• WordNet 3.6
    • n occident the hemisphere that includes North America and South America
    • n Occident the countries of (originally) Europe and (now including) North America and South America
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Webster's Revised Unabridged Dictionary
    • n Occident The part of the horizon where the sun last appears in the evening; that part of the earth towards the sunset; the west; -- opposed to orient. Specifically, in former times, Europe as opposed to Asia; now, also, the Western hemisphere. "I may wander from east to occident ."
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Century Dictionary and Cyclopedia
    • n occident The region of the setting sun; the western part of the heavens; the west: opposed to orient.
    • n occident [cap. or lowercase] With the definite article, the west; western countries; specifically, those countries lying to the west of Asia and of that part of eastern Europe now or formerly constituting in general European Turkey; Christendom. Various countries, as Russia, may be classed either in the Occident or in the Orient.
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Chambers's Twentieth Century Dictionary
    • n Occident ok′si-dent the western quarter of the sky where the sun goes down or sets: the west generally
    • n Occident a native of some occidental country—opp. to Oriental
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Webster's Revised Unabridged Dictionary
F., fr. L. occidens, occidentis, fr. occidents, p. pr. of occidere, to fall or go down. See Occasion


In literature:

His soul was of the Orient, but his brain was of the Occident.
"Dreamers of the Ghetto" by I. Zangwill
Leading English and American firms have factories located there, and for that reason rugs brought into the Occident from Amritsar are reliable.
"Rugs: Oriental and Occidental, Antique & Modern" by Rosa Belle Holt
A spire in the Occident and a spire in the Orient are both said to be pointing upward but they are pointing in opposite directions.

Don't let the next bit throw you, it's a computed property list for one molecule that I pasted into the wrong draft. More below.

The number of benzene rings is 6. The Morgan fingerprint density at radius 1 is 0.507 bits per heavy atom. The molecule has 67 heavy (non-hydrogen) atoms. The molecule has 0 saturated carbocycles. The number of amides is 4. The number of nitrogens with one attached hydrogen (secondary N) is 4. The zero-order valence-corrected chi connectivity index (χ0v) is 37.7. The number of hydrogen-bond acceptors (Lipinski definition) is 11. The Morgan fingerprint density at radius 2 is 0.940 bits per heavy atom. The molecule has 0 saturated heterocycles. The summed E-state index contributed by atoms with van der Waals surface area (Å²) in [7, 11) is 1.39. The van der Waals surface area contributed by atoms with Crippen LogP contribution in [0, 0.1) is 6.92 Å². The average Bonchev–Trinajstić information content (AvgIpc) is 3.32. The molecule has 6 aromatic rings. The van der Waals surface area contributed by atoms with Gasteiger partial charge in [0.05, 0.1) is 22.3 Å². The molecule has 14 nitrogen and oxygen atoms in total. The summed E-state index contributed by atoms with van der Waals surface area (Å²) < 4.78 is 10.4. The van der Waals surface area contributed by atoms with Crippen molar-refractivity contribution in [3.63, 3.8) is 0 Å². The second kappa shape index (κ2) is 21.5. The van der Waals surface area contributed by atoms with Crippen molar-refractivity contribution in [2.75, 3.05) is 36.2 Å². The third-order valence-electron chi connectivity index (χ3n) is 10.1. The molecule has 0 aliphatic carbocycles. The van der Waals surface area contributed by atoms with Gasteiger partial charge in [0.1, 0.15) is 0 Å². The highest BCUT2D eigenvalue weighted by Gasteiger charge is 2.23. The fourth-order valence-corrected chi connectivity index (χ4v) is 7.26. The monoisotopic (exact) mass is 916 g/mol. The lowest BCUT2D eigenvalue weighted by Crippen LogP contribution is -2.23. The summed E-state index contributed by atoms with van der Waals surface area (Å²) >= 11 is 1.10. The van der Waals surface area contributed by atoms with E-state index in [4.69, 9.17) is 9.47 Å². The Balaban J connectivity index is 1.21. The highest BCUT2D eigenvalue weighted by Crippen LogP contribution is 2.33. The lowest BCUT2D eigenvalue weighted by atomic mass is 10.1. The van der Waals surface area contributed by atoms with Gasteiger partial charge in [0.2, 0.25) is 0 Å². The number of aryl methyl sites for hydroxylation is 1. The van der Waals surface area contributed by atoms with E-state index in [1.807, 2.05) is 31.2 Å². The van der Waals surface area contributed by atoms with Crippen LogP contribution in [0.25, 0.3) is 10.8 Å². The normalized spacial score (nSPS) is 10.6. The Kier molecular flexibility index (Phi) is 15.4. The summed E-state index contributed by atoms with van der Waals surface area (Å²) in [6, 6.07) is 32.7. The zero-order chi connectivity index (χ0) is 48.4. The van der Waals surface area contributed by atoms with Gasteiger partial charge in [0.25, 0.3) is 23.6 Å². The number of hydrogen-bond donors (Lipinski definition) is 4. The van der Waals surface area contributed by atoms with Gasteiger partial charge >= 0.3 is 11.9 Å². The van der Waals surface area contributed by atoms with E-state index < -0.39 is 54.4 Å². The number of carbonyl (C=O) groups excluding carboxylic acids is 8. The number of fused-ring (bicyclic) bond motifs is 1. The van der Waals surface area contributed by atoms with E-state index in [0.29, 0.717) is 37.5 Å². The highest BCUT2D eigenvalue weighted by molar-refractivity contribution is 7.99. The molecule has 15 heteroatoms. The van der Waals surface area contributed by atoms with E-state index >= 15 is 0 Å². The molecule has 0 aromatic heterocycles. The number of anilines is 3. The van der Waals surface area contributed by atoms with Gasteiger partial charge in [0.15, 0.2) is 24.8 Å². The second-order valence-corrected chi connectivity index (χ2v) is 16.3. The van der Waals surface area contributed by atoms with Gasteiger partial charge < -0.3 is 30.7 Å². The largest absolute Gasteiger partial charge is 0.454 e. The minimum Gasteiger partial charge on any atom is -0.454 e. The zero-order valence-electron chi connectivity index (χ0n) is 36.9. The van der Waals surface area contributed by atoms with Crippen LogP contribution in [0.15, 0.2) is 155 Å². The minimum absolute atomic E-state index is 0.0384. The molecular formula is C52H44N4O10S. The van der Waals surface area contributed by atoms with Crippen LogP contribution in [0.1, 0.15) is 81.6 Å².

"Elementary Theosophy" by L. W. Rogers
There the wisdom of the Orient met and fought and fused with that of the Occident.
"Monophysitism Past and Present" by A. A. Luce
This roseate hue no rose in the garden of Orient or Occident ever surpassed.
"The Atlantic Monthly, Volume 15, No. 91, May, 1865" by Various
Here the civilization of the East met the progress of the West, the Orient and the Occident met here and met without bloodshed.
"The Story of Sitka" by C. L. Andrews
We called them the Orient and the Occident.
"A Struggle for Rome, v. 3" by Felix Dahn
Octavius got the Occident, Antony the Orient.
"Historia Amoris: A History of Love, Ancient and Modern" by Edgar Saltus
Occident all Spain the taste.
"Geography and Plays" by Gertrude Stein
In her wondrous face the Occident blended with the Orient.
"The Great Mogul" by Louis Tracy

In poetry:

'Ring out from Occident
To Orient, and peal
From continent to continent
The mighty joy you feel.
"Liberty" by James Whitcomb Riley
A mighty rainbow shook, inclined
Towards her, from the Occident,
Girdling the cloud-wrack which enshrined
Half the light-bearing firmament.
"Love-Trilogy" by Mathilde Blind
Then hear the loud voice of the nation proclaim
And all ages resound the decree:
Let our occident stream bear the young hero's name,
Who taught him his path to the sea.
"On The Discoveries Of Captain Lewis (January 14, 1807)" by Joel Barlow
Then hear the loud voice of the nation proclaim,
And all ages resound the decree:
Let our occident stream bear the young hero's name,
Who taught him his path to the sea.
"On The Discoveries Of Captain Lewis (January 14, 1807)" by Joel Barlow
There, as the flaming occident
Burned slowly down to ashes gray,
Night pitched o'erhead her silent tent,
And glimmering gold from Hesper sprent
Upon the darkened river lay,
"An Invitation" by James Russell Lowell
Yet at that censured time no heart was rent
Or feature blanched of parent, wife, or daughter
By hourly blazoned sheets of listed slaughter;
Death waited Nature's wont; Peace smiled unshent
From Ind to Occident.
"At The War Office, London." by Thomas Hardy